COAL: 2015 Toyota Tacoma — Lessons Learned

I foolishly titled my previous COAL entry “Ready For The Long Haul,” when writing about my 2014 Toyota Corolla.

Spoiler Alert, this in my driveway. Before we get to the 2015 Toyota Tacoma, I owe you an update on the Corolla, any why sometimes always isn’t forever.

When I bought the Corolla, I was coming off an accident that totaled my previous car and had a nice insurance check burning a hole in my pocket. I ordered the Corolla new, as it checked all my boxes. I needed something that got good gas mileage and that I could use to take our kids with me when needed. At the time, I did a lot of driving, and the Corolla did what Corollas do: work reliably and efficiently, albeit without a lot of pizzaz.

However, life changes. Since buying the Corolla, we’ve had our third (and final) kid, and I started working for myself, from home. This meant that there were many weeks the Corolla barely moved at all, keeping the miles low.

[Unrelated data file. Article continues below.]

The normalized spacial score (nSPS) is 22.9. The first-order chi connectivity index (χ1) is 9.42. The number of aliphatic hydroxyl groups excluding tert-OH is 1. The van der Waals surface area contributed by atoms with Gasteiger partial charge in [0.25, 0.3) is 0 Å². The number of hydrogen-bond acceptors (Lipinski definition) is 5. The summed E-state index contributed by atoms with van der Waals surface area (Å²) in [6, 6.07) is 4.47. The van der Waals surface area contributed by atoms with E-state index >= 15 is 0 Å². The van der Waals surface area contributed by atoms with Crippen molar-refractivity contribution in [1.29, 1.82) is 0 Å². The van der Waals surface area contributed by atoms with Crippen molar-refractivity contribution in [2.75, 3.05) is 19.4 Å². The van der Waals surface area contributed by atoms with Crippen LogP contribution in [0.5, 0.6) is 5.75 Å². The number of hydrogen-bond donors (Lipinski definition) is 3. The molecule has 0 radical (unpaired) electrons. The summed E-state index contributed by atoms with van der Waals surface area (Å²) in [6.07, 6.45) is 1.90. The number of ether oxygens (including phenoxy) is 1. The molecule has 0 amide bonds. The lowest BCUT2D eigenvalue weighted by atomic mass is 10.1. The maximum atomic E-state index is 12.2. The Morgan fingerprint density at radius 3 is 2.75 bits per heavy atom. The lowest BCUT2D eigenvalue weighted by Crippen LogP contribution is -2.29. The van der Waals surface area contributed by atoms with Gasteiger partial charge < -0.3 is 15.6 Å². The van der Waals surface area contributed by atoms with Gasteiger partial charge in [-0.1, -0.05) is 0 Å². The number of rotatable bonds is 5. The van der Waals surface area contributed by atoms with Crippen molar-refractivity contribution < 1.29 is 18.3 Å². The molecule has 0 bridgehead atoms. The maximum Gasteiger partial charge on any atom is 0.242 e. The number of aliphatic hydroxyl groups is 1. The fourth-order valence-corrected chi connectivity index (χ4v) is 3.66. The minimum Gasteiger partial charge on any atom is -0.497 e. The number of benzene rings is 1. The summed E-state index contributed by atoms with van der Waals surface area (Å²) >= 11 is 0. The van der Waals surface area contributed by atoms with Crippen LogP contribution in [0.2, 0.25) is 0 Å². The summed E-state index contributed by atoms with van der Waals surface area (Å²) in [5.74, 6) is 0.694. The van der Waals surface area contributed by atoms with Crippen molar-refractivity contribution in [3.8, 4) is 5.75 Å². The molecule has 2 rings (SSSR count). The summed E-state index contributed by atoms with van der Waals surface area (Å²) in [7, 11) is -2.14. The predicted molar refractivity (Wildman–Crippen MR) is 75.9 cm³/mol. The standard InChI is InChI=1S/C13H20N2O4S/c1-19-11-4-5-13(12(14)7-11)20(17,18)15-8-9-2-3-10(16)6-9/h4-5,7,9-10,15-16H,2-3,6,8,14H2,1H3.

The Corolla was perfect; it never showed a single issue or hiccuped, even on long highway drives to Georgia or the coast of North Carolina. It felt a little down on power driving across the Smokey Mountains and the CVT sometimes just couldn’t make up its mind, but I think that would be true of any car of its class.

The Corolla did have a nasty habit of needing to have it hood re-painted. The first time it earned a re-spray after some neighborhood kids egged a bunch of cars up and down the street. As I wasn’t driving the car very often, this went unnoticed for several days, and by the time it was spotted, the summer sun we get here in Tennessee had really done a number on the paint across the hood and front driver quarter panel. A local body shop did the work, and it looked like new just a few days later.